Parents' perceptions and experiences of physical activity in childhood cancer survivors in Singapore: a qualitative study

Lindsey Weller (Lead Author), Debbie Cavers, Neneh Rowa-Dewar

Research output: Contribution to journalArticlepeer-review

Abstract / Description of output

Introduction: The survival rate for childhood cancer has increased with advances in medical care. Along with this comes the growing burden of long-term side effects of cancer treatment and cancer survivorship. Childhood cancer survivors are more likely to be sedentary and have a lower quality of life. Physical activity (PA) can promote health and well-being in childhood cancer survivors, but few studies have explored the role of parents of childhood cancer survivors (PCCS) in promoting PA. This qualitative study aims to explore the perceptions of PCCS in Singapore and the role they may have with regard to PA.

Methods: Participants were recruited through a local charity via email, social media and posters. One-hour semi-structured interviews were conducted online with seven parents. With consent, the interviews were recorded, transcribed verbatim and analysed using thematic analysis.

Results: Our study discussed thematically parents' accounts on (1) the barriers and enablers of PA and (2) the complications of cancer that potentially affect the levels of PA in childhood cancer survivors. Parents reported that childhood cancer negatively affects the quality of life and participation in PA. The determinants of participation in PA were multifaceted, and socioecological and health belief models were used to demonstrate how these factors were interlinked.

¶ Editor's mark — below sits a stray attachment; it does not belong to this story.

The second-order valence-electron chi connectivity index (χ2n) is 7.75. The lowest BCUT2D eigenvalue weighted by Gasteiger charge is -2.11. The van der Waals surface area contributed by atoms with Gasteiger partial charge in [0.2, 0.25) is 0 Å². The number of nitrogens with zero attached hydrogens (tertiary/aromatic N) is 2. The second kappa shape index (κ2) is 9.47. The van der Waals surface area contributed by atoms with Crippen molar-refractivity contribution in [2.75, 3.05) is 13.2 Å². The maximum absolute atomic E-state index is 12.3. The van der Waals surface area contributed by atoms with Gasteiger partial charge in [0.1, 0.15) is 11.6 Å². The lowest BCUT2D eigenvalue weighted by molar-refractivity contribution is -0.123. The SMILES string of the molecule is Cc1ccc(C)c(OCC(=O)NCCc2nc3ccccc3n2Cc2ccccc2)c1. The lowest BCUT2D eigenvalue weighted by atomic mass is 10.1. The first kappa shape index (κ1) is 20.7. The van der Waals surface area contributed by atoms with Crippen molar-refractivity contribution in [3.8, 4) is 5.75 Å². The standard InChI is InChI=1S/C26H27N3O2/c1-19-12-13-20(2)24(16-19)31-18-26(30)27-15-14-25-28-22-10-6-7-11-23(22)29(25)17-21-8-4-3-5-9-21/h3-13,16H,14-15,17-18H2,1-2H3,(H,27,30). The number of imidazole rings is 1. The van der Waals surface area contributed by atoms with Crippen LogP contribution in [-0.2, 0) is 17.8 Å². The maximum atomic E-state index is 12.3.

Conclusion: Participation in PA is influenced at an individual, family, community and societal level. The improved understanding facilitated by this research can be used to shape paediatric cancer care practices in Singapore and guide institutional or national policy interventions.
Original languageEnglish
JournalSingapore Medical Journal
Publication statusPublished - 30 May 2023

Keywords / Materials (for Non-textual outputs)

  • Child health
  • survivorship
  • disability and health
  • Exercise
  • Oncology


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